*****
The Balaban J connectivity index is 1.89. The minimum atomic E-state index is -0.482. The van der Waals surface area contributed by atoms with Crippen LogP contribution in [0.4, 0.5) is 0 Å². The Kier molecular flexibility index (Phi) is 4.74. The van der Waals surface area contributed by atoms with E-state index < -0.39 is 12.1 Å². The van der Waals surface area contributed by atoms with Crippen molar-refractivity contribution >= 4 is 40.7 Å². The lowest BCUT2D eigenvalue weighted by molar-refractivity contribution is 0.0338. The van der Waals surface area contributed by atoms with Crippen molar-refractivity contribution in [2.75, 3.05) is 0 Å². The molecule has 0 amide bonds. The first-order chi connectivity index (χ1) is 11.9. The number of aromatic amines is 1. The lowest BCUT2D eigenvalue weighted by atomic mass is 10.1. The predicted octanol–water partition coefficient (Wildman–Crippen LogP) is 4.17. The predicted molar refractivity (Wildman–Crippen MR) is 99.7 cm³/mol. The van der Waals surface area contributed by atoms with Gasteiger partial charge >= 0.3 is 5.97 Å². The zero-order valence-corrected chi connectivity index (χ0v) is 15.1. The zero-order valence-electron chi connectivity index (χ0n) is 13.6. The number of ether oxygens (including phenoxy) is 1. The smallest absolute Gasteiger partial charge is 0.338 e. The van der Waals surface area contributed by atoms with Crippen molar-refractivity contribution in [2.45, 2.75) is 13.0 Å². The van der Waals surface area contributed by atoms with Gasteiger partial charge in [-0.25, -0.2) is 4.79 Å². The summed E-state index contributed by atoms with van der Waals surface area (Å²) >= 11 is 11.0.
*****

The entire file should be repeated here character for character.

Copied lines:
The Balaban J connectivity index is 1.89. The minimum atomic E-state index is -0.482. The van der Waals surface area contributed by atoms with Crippen LogP contribution in [0.4, 0.5) is 0 Å². The Kier molecular flexibility index (Phi) is 4.74. The van der Waals surface area contributed by atoms with E-state index < -0.39 is 12.1 Å². The van der Waals surface area contributed by atoms with Crippen molar-refractivity contribution >= 4 is 40.7 Å². The lowest BCUT2D eigenvalue weighted by molar-refractivity contribution is 0.0338. The van der Waals surface area contributed by atoms with Crippen molar-refractivity contribution in [2.75, 3.05) is 0 Å². The molecule has 0 amide bonds. The first-order chi connectivity index (χ1) is 11.9. The number of aromatic amines is 1. The lowest BCUT2D eigenvalue weighted by atomic mass is 10.1. The predicted octanol–water partition coefficient (Wildman–Crippen LogP) is 4.17. The predicted molar refractivity (Wildman–Crippen MR) is 99.7 cm³/mol. The van der Waals surface area contributed by atoms with Gasteiger partial charge >= 0.3 is 5.97 Å². The zero-order valence-corrected chi connectivity index (χ0v) is 15.1. The zero-order valence-electron chi connectivity index (χ0n) is 13.6. The number of ether oxygens (including phenoxy) is 1. The smallest absolute Gasteiger partial charge is 0.338 e. The van der Waals surface area contributed by atoms with Crippen molar-refractivity contribution in [2.45, 2.75) is 13.0 Å². The van der Waals surface area contributed by atoms with Gasteiger partial charge in [-0.25, -0.2) is 4.79 Å². The summed E-state index contributed by atoms with van der Waals surface area (Å²) >= 11 is 11.0.